Though I finally got over them, they have always been part of my life. I can go years without thinking about them, then it all comes flooding back, as it did in April when they announced on a BBC documentary that they were reforming. They showed some 70s concert footage - Leslie McKeown, the singer, cat-sly and lithe, Eric manfully batting away at his guitar - and I was instantly back in junior high in New Jersey, consumed by lust.
As a journalist, I have interviewed McKeown several times and each time still felt a vestigial frisson. I suppose I always will. I don't think he remembers meeting me in Detroit in 1977, when he and Woody sprawled on the floor of my friend Sue's room and helped themselves to our cigarettes and booze, but it made an indelible impression on me. My first crush changed my life and the process repeats itself over the generations. I always sympathise with kids who sob and faint over Ronan Keating and Robbie Williams because I've been there. They'll outgrow them, but the embers will smoulder forever: it will only take a snatch of Angels in the year 2019 to make 35-year-old women recall the euphoria and frustration of loving a fantasy figure.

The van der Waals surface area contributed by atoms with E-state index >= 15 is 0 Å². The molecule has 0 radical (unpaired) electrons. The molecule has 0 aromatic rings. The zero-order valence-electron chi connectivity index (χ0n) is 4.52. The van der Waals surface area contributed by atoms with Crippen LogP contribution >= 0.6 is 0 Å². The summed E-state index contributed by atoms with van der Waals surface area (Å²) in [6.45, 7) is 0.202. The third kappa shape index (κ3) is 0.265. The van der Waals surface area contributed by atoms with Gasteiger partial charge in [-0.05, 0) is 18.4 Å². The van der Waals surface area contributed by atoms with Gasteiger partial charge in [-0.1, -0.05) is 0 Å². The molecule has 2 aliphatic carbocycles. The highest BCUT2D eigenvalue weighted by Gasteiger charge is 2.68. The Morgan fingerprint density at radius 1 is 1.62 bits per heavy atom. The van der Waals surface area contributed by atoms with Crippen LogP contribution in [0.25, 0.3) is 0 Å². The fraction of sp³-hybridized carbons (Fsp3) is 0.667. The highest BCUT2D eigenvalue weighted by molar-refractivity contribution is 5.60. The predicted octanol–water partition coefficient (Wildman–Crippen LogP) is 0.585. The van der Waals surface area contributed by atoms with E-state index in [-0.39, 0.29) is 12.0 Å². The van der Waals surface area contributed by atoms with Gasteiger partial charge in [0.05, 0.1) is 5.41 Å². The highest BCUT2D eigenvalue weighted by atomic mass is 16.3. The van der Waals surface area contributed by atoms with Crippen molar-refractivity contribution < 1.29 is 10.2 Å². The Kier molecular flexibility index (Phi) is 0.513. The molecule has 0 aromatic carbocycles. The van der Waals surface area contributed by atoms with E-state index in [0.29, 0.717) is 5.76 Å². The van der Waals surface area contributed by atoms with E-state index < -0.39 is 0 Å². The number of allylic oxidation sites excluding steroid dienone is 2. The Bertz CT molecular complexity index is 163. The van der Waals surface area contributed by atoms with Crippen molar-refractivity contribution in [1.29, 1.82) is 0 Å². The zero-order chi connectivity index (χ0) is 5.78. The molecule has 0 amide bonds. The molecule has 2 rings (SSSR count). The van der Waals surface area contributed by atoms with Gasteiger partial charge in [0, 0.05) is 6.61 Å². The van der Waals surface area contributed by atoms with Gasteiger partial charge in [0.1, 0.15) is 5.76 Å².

When I decided two years ago to write a book about all this, someone advised reading Nick Hornby's Fever Pitch before I started, as 'he was just as nuts as you, but about football'. The use of the past tense was misleading; it was plain Hornby is still hopelessly devoted to Arsenal. The book ends at a match against Aston Villa on a freezing January day, with Hornby reflecting on 'how miserable most of my footballing life has been'. I knew how he felt, for the greater part of my Roller career was just as wretched, as I struggled with the painful knowledge that I was never going to be Caroline McKeown.